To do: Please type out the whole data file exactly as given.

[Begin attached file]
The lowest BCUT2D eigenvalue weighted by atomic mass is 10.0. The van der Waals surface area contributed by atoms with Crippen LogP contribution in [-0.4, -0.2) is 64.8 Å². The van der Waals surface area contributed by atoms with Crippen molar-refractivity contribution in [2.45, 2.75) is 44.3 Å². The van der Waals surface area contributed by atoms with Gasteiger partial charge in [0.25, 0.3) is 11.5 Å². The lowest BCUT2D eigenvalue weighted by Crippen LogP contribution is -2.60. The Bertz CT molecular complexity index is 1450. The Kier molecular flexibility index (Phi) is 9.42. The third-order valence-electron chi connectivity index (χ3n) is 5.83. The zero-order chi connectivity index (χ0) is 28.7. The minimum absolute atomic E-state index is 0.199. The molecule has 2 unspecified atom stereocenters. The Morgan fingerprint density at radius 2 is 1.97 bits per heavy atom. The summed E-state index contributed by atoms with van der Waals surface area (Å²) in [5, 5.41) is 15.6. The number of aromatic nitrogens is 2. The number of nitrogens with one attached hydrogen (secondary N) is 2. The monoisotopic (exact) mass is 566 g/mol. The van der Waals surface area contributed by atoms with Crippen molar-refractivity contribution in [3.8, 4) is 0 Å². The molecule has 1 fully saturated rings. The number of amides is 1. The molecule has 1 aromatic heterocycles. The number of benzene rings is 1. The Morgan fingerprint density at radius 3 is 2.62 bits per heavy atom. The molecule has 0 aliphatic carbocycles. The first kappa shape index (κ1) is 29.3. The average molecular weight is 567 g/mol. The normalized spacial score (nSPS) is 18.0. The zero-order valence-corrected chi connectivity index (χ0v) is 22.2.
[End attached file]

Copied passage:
The lowest BCUT2D eigenvalue weighted by atomic mass is 10.0. The van der Waals surface area contributed by atoms with Crippen LogP contribution in [-0.4, -0.2) is 64.8 Å². The van der Waals surface area contributed by atoms with Crippen molar-refractivity contribution in [2.45, 2.75) is 44.3 Å². The van der Waals surface area contributed by atoms with Gasteiger partial charge in [0.25, 0.3) is 11.5 Å². The lowest BCUT2D eigenvalue weighted by Crippen LogP contribution is -2.60. The Bertz CT molecular complexity index is 1450. The Kier molecular flexibility index (Phi) is 9.42. The third-order valence-electron chi connectivity index (χ3n) is 5.83. The zero-order chi connectivity index (χ0) is 28.7. The minimum absolute atomic E-state index is 0.199. The molecule has 2 unspecified atom stereocenters. The Morgan fingerprint density at radius 2 is 1.97 bits per heavy atom. The summed E-state index contributed by atoms with van der Waals surface area (Å²) in [5, 5.41) is 15.6. The number of aromatic nitrogens is 2. The number of nitrogens with one attached hydrogen (secondary N) is 2. The monoisotopic (exact) mass is 566 g/mol. The van der Waals surface area contributed by atoms with Crippen molar-refractivity contribution in [3.8, 4) is 0 Å². The molecule has 1 fully saturated rings. The number of amides is 1. The molecule has 1 aromatic heterocycles. The number of benzene rings is 1. The Morgan fingerprint density at radius 3 is 2.62 bits per heavy atom. The molecule has 0 aliphatic carbocycles. The first kappa shape index (κ1) is 29.3. The average molecular weight is 567 g/mol. The normalized spacial score (nSPS) is 18.0. The zero-order valence-corrected chi connectivity index (χ0v) is 22.2.